REVIEW: The Kingslodge Inn, Durham – away from the crowds but just a stroll from the city

I think we might have discovered a cosy, go-to bolthole that’s both far from the madding crowd, yet in the heart of a vibrant city.

By Paul Larkin
Friday, 22nd February 2019, 1:00 pm
Updated Sunday, 24th February 2019, 4:32 pm
The Kingslodge Inn, Durham.
The Kingslodge Inn, Durham.

It’s somewhere that we’re sure to revisit again and again, having spent a lovely, relaxing, recharge-the-batteries weekend there a couple of weeks ago.

Sigh! I guess I shouldn’t really spill the beans lest we can’t get booked in next time, and it’s tempting to keep it quiet, but I suppose the rest of you should also be allowed to enjoy the delights of Durham from the comfort of the Kingslodge Inn.

The restaurant at The Kingslodge Inn, Durham.

We drove down with the excitement of a couple of days of freedom ahead, mixed with the trepidation of visiting somewhere new.

Durham isn’t the biggest city but it is certainly one of the most picturesque. And it’s not a million miles away.

By car, the Kingslodge Inn was not hard to find and is clearly signposted. By rail, it looked even easier – a few days later, I spotted our little refuge from the train as it passed over the impressive viaduct just south of the station.

We found the quaint, quintessentially British pub at the end of a quite ordinary residential street – it would not have looked out of place in a rural idyll surrounded by green meadows that sweep down to a crystal-clear stream.

The beer garden.

And while it is hemmed in by houses and a block of student accommodation on three sides, at the back is a glorious, wooded vale that offers romantic walks for those in love with the countryside.

Standing under the trees on a chilly winter’s day and listening to a veritable chorus of birds drowning out the distant hum of traffic, it is hard to believe the city centre is just 10 minutes’ stroll away.

Inside, our home for the next couple of days looked more than familiar. As part of the Inn Collection Group, it had all the hallmarks of the popular stable of family hotels, restaurants and pubs.

There was a little bit of the Lindisfarne Inn (Beal), a sprinkle of the new Amble Inn, a dash of the Bamburgh Castle Inn, Seahouses, a slice of the Commissioner’s Quay Inn (Blyth) and a big dollop of the Hog’s Head Inn at Alnwick.

One of the bedrooms.

In fact, it was like a cocktail of all the Collection’s nine venues, in look, ambience and welcome, which was as warm as anywhere.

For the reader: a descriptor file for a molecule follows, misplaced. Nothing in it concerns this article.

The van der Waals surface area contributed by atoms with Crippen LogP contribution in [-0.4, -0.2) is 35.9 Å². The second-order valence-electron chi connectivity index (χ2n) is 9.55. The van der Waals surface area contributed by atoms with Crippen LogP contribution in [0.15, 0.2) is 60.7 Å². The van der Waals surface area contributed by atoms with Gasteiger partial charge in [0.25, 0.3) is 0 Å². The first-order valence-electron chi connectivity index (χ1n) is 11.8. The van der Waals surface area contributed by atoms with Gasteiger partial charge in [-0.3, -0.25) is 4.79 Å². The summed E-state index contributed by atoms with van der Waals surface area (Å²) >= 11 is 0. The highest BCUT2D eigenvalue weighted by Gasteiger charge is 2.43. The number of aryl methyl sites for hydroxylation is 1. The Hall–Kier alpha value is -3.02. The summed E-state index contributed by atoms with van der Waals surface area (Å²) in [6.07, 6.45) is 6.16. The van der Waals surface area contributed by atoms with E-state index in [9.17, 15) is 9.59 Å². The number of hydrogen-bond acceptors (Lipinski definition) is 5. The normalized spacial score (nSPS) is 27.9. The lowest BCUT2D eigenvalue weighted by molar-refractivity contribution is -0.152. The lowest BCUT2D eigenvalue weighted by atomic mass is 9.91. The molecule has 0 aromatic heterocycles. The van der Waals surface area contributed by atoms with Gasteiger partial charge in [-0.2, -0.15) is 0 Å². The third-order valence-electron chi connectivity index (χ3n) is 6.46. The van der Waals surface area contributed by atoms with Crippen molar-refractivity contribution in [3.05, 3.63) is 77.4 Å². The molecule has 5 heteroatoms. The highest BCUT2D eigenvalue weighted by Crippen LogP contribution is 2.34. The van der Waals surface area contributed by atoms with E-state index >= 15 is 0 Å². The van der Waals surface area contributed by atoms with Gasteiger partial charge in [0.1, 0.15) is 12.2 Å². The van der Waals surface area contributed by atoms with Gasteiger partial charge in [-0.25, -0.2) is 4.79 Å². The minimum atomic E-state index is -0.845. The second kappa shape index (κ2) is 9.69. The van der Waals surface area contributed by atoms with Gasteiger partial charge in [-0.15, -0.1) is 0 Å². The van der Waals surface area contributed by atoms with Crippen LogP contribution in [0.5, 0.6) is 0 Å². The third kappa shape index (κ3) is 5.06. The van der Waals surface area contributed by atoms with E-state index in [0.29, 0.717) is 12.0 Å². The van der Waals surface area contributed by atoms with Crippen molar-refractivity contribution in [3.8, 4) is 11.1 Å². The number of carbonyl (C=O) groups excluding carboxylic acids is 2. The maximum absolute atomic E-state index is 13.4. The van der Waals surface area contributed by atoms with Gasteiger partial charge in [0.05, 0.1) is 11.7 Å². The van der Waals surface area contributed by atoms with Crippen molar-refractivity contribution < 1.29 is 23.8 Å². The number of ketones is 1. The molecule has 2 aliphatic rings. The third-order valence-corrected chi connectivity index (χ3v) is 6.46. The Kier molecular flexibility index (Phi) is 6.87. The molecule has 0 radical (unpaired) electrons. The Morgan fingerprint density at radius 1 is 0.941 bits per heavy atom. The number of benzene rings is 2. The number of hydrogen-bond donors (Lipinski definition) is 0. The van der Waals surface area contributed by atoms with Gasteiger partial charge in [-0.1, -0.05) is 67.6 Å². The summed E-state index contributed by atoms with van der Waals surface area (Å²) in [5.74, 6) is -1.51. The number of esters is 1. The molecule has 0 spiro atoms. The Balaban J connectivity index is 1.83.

Each has a smart, yet rustic feel, with an eclectic collection of furniture, fabrics and textures. Exposed brickwork in alternating patterns, wooden partitions, luxurious carpets – it is a dreamy, cosy combination that you sink into and forget the troubles of your world.

The group has a tried-and-tested, winning formula that bears repeating. It is combined with wholesome, home-cooked pub grub, comfort food, with the odd surprise, and a decent range of ales, gins and other liquid refreshments.

Our breakfast was a decadent treat - although more on the gastronomic offerings in next week’s paper. The 23-room Kingslodge had all the ingredients for a perfect stay – and, for a city, at reasonable prices. In fact, on our second night, we chose the relaxation and ease of the Inn’s gastronomic offering over the overinflated prices of the myriad restaurants in town.

The Simonside Special, with Hepple gin and Marlish tonic.

Our ensuite room was basic but snug, plush but not luxurious. Everything you’d expect to find in a hotel room was there, from tea, coffee, biscuits and kettle, to multi-channel television and refreshing shower.

Yes, we could live like kings (or king and queen) for a couple of nights.

Our view was towards the woods at the back

A picturesque beer garden at the front of the pub will be ideal in warmer climes to come.

Durham is a fabulous city, with a fascinating history dictated largely by its geography, the powerful River Wear looping round the high rocky peninsula where a group of monks from Lindisfarne chose to settle with the body of Saint Cuthbert, in AD 995, building a church there. Cuthbert was famed for his miraculous healing powers.

The magnificent cathedral and Norman castle followed, as did many conflicts and wars.

Durham Cathedral

The city itself, like many retail centres, is suffering a different attack these days – from the internet – and the scars are evident, with some empty shops and plenty of charity and vaping outlets.

Its historical importance, tourism offering and student population gives it a distinct advantage over many destinations.

The extensive, bustling, covered market is a modern miracle in today’s economic climate.

A gentle meander round the riverside walk was just what the stress doctor ordered.

Double rooms (including breakfast) cost from £90, based on two sharing. The rates appear generous compared with nearby venues and there are also plenty of offers available.For details, visit https:\\

The Kingslodge Inn, nestled on the edge of Durham City.
Breakfast at the Kingslodge Inn, Durham.